Restoring trust in the majesty of law
Amazing! The Puno Court did it again. Access to justice by our marginalized sectors has been institutionalized in the judicial branch through the Rule on Mandatory Legal Aid Service. The Supreme Court now requires “practicing lawyers” of the country to render 60 hours of free legal aid yearly, effective July 1. Sharing five hours of service a month for the poor and the underprivileged also earns for the members of the Bar credit units under the Mandatory Continuing Legal Education Program.
The mandatory pro bono legal service program is the latest in a series of unprecedented actions by the highest court of the land that truly “bridge gaps and remove roadblocks,” as the Supreme Court’s “Access to Justice” poster points out. It is a response to a major recommendation from the participants of the “Increasing Access to Justice” forum the Supreme Court spearheaded on June 30 to July 2, 2008, simultaneously in Manila, Cebu and Cagayan de Oro.
I am sure our fisherfolk, farmers, pensioners, children, women and men who suffer from injustices due to poverty and lack of knowledge of the law are ecstatic about this development. The rule of law will hopefully be reinvigorated with this program, with more lawyers serving the downtrodden and in public interest advocacy for the environment and women’s and children’s issues.
Because the pace of delivering justice is slow, there is the consequent erosion of trust in the justice system. It is unfortunate that our Supreme Court perennially receives the lowest share of the national budget compared to the executive and legislative branches. How can it operate effectively with meager financial resources? It has been saddled with clogged dockets and enormous challenges in attracting more lawyers to join the judiciary. There are many vacant courts nationwide.
This lack of resources gave rise to legally authorizing local government units to provide for the allowances of the judges. But crafty politicians have unfortunately used this as a tool to pressure judges to “toe the line – or else…” This prevailing arrangement is a big blow to the independence of the judiciary and has to be reevaluated. Giving the Supreme Court a bigger share in the budgetary appropriations is a better solution and detaches it completely from the dirty world of politics.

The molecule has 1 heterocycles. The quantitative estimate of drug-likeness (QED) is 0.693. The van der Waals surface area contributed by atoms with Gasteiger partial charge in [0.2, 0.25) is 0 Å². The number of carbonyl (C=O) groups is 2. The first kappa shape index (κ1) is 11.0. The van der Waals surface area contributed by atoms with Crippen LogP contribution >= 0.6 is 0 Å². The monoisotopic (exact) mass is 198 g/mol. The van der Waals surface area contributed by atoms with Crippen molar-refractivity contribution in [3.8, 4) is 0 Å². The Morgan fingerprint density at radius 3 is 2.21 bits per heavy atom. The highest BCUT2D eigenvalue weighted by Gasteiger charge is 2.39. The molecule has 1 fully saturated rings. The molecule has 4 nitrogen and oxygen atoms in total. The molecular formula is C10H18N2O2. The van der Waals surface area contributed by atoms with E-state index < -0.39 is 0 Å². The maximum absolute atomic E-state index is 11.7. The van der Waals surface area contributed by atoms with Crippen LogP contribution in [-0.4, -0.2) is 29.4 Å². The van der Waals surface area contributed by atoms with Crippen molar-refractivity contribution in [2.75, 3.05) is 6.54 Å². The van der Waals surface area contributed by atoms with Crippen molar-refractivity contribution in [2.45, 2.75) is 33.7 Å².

It is a tribute to the collective vision of the justices that, despite the constraints, the Supreme Court is creative in harnessing its expanded power of judicial review and rule-making power to change mindsets and transform society, not just the lawyers. It has evolved to become a key decision maker on human rights, social justice and in protecting the environment, which, in Tony Oposa’s words, translate to restoring “ecological sanity.”
The rules on the writ of amparo, writ of habeas data, establishment of the green courts and small claims courts, the Justice on Wheels program, the annual forum on prevailing social issues that bring together the stakeholders of society and now the Rule on the Mandatory Legal Aid Service undeniably restore the people’s trust in the majesty of the Law.
Amid rampant corruption and anomalies, earning the shameful label as the most corrupt country in South East Asia, the Philippines is on the alarm list of the most politically unstable nations of the world, ranking No. 59 (of 177 countries) in the 2008 Failed States Index. Culling from the data of the Worldwide Governance Indicators of the World Bank (1996-2007), we are in the 10th to 25th percentile in the bottom list in political stability and in the control of corruption.
Like firemen duty-bound to stop a “conflagration,” who else but the lawyers, as stewards of the law and as officers of the court, should lead in restoring the rule of law, exact accountability from public officials and colleagues in the wrong side of the fence, and narrow the justice gap – at this crucial times?
Hopefully, the members of the Bar will voice out their ideas and be part of the process in the formulation and adoption of the implementing regulations of the program.
On February 28, lawyers will choose the officers and members of the board of directors of their respective IBP chapters. The elections for Cebu and Cebu City Chapter officers will be from 8 a.m. to noon at the lobby of the Justice Hall. We hope for a wider participation from the lawyers in this election.